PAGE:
- By Alexandra Clough Palm Beach Post Staff Writer
A boiling feud among family members of one of Palm Beach County’s most prominent developers has erupted into two lawsuits: One over the multimillion dollar family trust, and another filed this week alleging sexual abuse by the family patriarch.
In the most recent action, which was filed on Monday, the youngest daughter of real estate developer E. Llwyd Ecclestone, Jr., sued him alleging he sexually molested her when she was a child. The explosive allegations by Wendy Walker Mendelsohn and her husband, Joshua, were made in an amended complaint filed July 2 in Palm Beach County Circuit Court.
Ecclestone, through his attorney, fired back a scathing denial, calling the complaint a “lie.” In a statement, he said the “vile” allegations were an attempt to force him to pay Mendelsohn and her husband an “exorbitant amount of money.”
Mendelsohn’s allegations follow a separate lawsuit filed by her just four months ago against her siblings and non-family trustees, including lawyer and former University of Florida President Marshall Criser, and real estate developer John Temple. The lawsuit alleges that assets of at least $15 million promised to Wendy were improperly put into Ecclestone’s wife’s name. The lawsuit has spawned a separate, major trust legal battle in Palm Beach County Circuit Court.
James Pressly, an attorney for Criser and Temple, said the allegations against his clients in the trust case have no merit.
Ecclestone, a business leader and power broker, has been a driving force in Palm Beach County’s development for 50 years. He’s known for building north county residential communities PGA National Resort & Spa, Ibis Golf and Country Club, Old Port Cove and Lost Tree Village. He also built the Forum office buildings in West Palm Beach. He lobbied to get the Palm Beach County Convention Center built and is a founding board member of the Kravis Center for the Performing Arts.
Ecclestone, who lives in an oceanfront Palm Beach mansionwith his wife, Diana, also is a well-known philanthropist and volunteer. He serves on the board of the Palm Beach Police Foundation and on the town of Palm Beach Shore Protection Board.
The allegations in the legal fight over the family’s trust pale against the ones in the action filed on Monday.
In her 13-page lawsuit, Wendy Mendelsohn alleged that when she was 10 years old, she recalls Ecclestone inappropriately embracing and kissing her.
In her complaint, Mendelsohn said she recalled the alleged behavior by her father as part of her recovery from abuse she said she suffered at about the same age by her brother, E. Llwyd Ecclestone III, who is six years older than her.
In a statement provided by his lawyer, Ecclestone denied the allegations.
“The lawsuit brought against me by my daughter, Wendy, and her husband, Josh Mendelsohn, is a complete lie designed to intimidate my wife and me. They have concocted vile, false and disgusting allegations against me, in a malicious attempt to force me to pay them an exorbitant amount of money.
“I will not be pressured into paying them to stop these lies, and I will not be blackmailed,” Eccelstone’s statement continued. “These false allegations will soon be exposed for what they are — cynical lies told purely for financial gain.”
In her lawsuit, Mendelsohn said her father permitted “and possibly knowingly tolerated or encouraged” his son to engage in sexual battery and molestation.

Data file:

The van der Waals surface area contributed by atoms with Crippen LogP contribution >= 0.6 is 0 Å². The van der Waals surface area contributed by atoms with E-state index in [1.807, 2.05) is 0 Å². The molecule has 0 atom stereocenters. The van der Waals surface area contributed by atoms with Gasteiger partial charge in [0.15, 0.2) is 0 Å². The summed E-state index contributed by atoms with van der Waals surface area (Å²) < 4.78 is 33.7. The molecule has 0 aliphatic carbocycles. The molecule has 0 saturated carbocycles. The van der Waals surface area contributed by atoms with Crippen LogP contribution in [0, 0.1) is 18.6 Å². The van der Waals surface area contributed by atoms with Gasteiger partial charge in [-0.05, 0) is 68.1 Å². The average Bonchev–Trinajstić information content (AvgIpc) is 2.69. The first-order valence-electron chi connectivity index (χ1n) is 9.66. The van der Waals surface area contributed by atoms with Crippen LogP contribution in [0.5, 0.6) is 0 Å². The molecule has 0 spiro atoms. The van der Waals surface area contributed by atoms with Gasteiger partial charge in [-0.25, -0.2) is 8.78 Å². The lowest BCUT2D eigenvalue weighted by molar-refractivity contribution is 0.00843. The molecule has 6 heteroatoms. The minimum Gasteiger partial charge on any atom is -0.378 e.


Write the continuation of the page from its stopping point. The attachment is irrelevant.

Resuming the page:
Mendelsohn’s alleged abuse by her brother started when she was 10 and lasted for about two years, the complaint said. The lawsuit claims Mendelsohn as an adult confronted her brother about the sexual battery and he admitted what he did.
Michael Salnick, a lawyer for Ecclestone III, said his client “absolutely denies” the allegations in Mendelsohn’s complaint.
Mendelsohn said she was encouraged by mental health professionals to disclose the alleged behavior of her brother to her father, the lawsuit said.
But Ecclestone, upon whom Mendelsohn said she is emotionally and financially dependent, did not respond sympathetically, the lawsuit said.
The complaint said Ecclestone grew tired of Mendelsohn’s efforts to discuss her alleged abuse with family members, leading him to isolate her from the rest of the family. Wendy and Joshua Mendelsohn have been married for 21 years and have three children.
Wendy Mendelsohn is the youngest daughter of Ecclestone’s four children.
Ecclestone later told Wendy Mendelsohn if she were willing to stop talking about the alleged sexual abuse by her brother, and sign a letter of confidentiality regarding it, he would allow her and her family back into the family’s good graces, the lawsuit said.
The trust lawsuit filed in February said after Mendelsohn’s claims were brought to Ecclestone’s attention, “assets previously promised to Wendy were put into Diana’s name.”
The 13-page lawsuit filed on Monday expands on a 2017 lawsuit filed by Joshua Mendelsohn. In that 2017 complaint, Mendelsohn vaguely alleged Ecclestone had engaged in “cruel and outrageous behavior” toward Wendy.
That lawsuit also alleged that Ecclestone said in front of others that Josh should have never married Wendy “because of events that occurred when Wendy was a child less than 12 years old…..”
In October, a judge granted Ecclestone’s motion to dismiss the lawsuit, but the judge allowed the case to be refiled.
The amended complaint, and more detailed allegations, were filed on Monday.
Rod Coleman, Wendy Mendelsohn’s lawyer, said she is disclosing the alleged events now because of the way Ecclestone has treated her.
Although Mendelsohn confronted her father about the allegations prior to the #MeToo movement, “it has probably empowered her to come out of the shadows,” Coleman said.
Download: PDF of the lawsuit with all the details